The Residual Impact of Jack Del Rio’s Comments

Washington Commanders defensive coordinator Jack Del Rio.
Credit: Brad Mills/USATODAY Sports

Washington Commanders defensive coordinator Jack Del Rio has put himself in hot water with his recent comments on Twitter and to local media. Most notably, Del Rio calling the January 6th riots at the capital a “dust-up”. This has caused many adverse reactions in the media and has caused others to call for his job. Head coach Ron Rivera has since defended him and Del Rio has also issued an apology.

The Residual

Despite the apology, despite how you feel about his statements, despite where you stand in the crazy, polarizing, divisive political spectrum, despite whether you feel politics has a place in sports or not, despite the impact it has, if any, on the players, staff, and/or the locker room, the truth of the matter is Jack Del Rio put himself in this position. He has made himself a target. Anytime a professional athlete, coach, or front office personel makes a political statement, they make themselves a target from the opposite side of the aisle. That’s just the way things are today, especially in this social media driven age.

I will not be getting into the politics of anything in this article, or most likely any article for that matter. I could, quite frankly, care less. However, I do know that Jack Del Rio should have been on the hot seat already for this upcoming season. Washington’s defense was quite possibly the most disappointing unit in football last season. The unit finished bottom third in points, passing yards, passing touchdowns, and third down percentage. That came one year after finishing as one of the top defenses in the league in 2020. You can point out the injuries, you can point out the strength of schedule. One can even make a case about the strength of opposing quarterbacks being the difference. The only point worth mentioning, though, is that Del Rio’s unit was an embarrassment too many times last season. At the end of the day, that’s on him.

Potential Replacement Candidates

I’m going to preface this next section with this: Ron Rivera has stressed the importance to the media about his only focus being about football and his desire to only field football related questions. He’s done everything but that, it seems. With all the scandals, investigations, new name and brand, and now political tweets from what has seemed to be his most trusted assistant coach. I’m not sure how much more of this Rivera will stand for, especially what’s within his control. Should Washington’s defense disappoint again this season, Rivera should look in a different direction at the defensive coordinator spot. Here are a few potential suggestions.

Lovie Smith

Credit: Bob Levy/Getty Images

The new head coach of the Houston Texans? Yeah. If I was betting man, I’d bet that Lovie Smith is not the head coach for the Houston Texans for another season. That’s not anything against Smith’s ability as a head coach, but Houston is a dumpster fire right now. They’re likely headed for another double digit loss season. Things are going to get very ugly for the Texans organization. If I was Lovie Smith, I don’t really know if I’d want to stick around.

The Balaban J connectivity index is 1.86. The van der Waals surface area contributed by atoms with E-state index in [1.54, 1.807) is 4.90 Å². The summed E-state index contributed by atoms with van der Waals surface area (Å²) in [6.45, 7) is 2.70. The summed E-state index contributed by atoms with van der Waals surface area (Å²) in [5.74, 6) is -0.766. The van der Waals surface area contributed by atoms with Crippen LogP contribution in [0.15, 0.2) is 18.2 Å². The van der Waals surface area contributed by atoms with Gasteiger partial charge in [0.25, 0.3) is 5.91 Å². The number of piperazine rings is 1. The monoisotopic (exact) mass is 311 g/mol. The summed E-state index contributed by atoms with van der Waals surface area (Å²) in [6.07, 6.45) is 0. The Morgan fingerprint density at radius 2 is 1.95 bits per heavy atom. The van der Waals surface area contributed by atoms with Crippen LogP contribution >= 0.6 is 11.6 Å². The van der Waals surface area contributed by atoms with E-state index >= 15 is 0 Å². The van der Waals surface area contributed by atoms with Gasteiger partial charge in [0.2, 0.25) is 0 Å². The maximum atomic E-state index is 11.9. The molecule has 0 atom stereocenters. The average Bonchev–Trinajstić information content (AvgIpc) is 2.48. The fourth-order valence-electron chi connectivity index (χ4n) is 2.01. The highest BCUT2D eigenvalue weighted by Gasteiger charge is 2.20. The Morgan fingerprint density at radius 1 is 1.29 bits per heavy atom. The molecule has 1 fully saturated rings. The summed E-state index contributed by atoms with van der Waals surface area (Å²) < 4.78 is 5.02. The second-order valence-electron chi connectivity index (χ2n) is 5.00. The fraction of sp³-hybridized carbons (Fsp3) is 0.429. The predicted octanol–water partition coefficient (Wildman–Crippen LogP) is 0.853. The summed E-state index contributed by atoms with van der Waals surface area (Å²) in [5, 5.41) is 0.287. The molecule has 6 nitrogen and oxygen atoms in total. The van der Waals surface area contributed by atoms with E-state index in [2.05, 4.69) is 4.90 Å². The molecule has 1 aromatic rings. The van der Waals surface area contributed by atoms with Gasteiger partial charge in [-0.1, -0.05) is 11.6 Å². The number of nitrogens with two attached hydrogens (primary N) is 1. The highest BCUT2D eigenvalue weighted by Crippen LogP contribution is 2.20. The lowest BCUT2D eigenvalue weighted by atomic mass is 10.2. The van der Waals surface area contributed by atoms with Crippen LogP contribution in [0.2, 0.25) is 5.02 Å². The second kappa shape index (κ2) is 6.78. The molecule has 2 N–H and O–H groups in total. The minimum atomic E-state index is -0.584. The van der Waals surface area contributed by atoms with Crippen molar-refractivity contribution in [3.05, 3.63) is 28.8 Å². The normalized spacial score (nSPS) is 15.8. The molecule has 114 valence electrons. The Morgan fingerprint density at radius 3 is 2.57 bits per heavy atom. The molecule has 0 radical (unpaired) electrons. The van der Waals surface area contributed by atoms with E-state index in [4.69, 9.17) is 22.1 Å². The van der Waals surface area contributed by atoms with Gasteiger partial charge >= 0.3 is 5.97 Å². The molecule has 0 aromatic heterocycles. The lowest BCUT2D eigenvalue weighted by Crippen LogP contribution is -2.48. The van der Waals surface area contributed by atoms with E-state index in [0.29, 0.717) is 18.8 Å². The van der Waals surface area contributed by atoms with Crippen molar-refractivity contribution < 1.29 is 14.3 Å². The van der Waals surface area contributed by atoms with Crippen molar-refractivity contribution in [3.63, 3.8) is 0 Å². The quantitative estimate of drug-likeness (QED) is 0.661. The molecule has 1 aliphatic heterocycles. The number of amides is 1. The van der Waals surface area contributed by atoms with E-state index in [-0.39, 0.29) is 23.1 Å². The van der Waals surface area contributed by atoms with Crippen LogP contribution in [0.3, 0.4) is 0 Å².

This suggestion stems from what Rivera would want in an assistant coach; someone he can rely on and not have to watch over. Lovie brings over fifteen years of NFL coaching experience and has found quite a bit of success over his career. Some might consider the Tampa-2 defense dated, but Smith started transitioning away from that scheme late last season. Could he morph the scheme he implements into more of what Rivera would want to run? I think it’s very possible and doable.

Chris Harris

Credit: Scott Taetsch/Getty Images

Current Commanders defensive backs coach Chris Harris would be a great in-house candidate. He interviewed with the Indianapolis Colts and Philadelphia Eagles for defensive coordinator positions this offseason. Why should Washington let another young, promising assistant go find success elsewhere?

Harris having never been a defensive coordinator could be a little risky for Rivera. He could catch lightning in a bottle with Harris, though. Harris is a feisty, high energy coach that players love. Should the position open up, Rivera should consider Harris.

Larry Foote

Credit: Cliff Welch/Icon Sports

Larry Foote is currently the inside linebackers coach for the Tampa Bay Buccaneers. Foote served as the Bucs outside linebackers coach for the past three seasons and has been a linebackers coach in the league for going on eight years now. His stock seems to be on the rise. It wouldn’t be at all shocking seeing Foote’s name pop up as a candidate for defensive coordinator positions soon. He’s cut from the same mold as Rivera; a physical linebacker who played on great defenses on a Super Bowl team. In Foote’s case, he played in Super Bowls, having won two during his time in Pittsburgh.

In another comparison, Tennessee Titans head coach Mike Vrable was also a physical force on the inside. He played on many of those Patriot Super Bowl teams. Vrable has been the Titan’s head coach for going on five seasons. Foote could eventually see a similar rise and becoming a defensive coordinator is the natural next step. Again, having never been a defensive coordinator could be a risky move for Rivera. However, I think this potential candidate could prove to be a smart hire.

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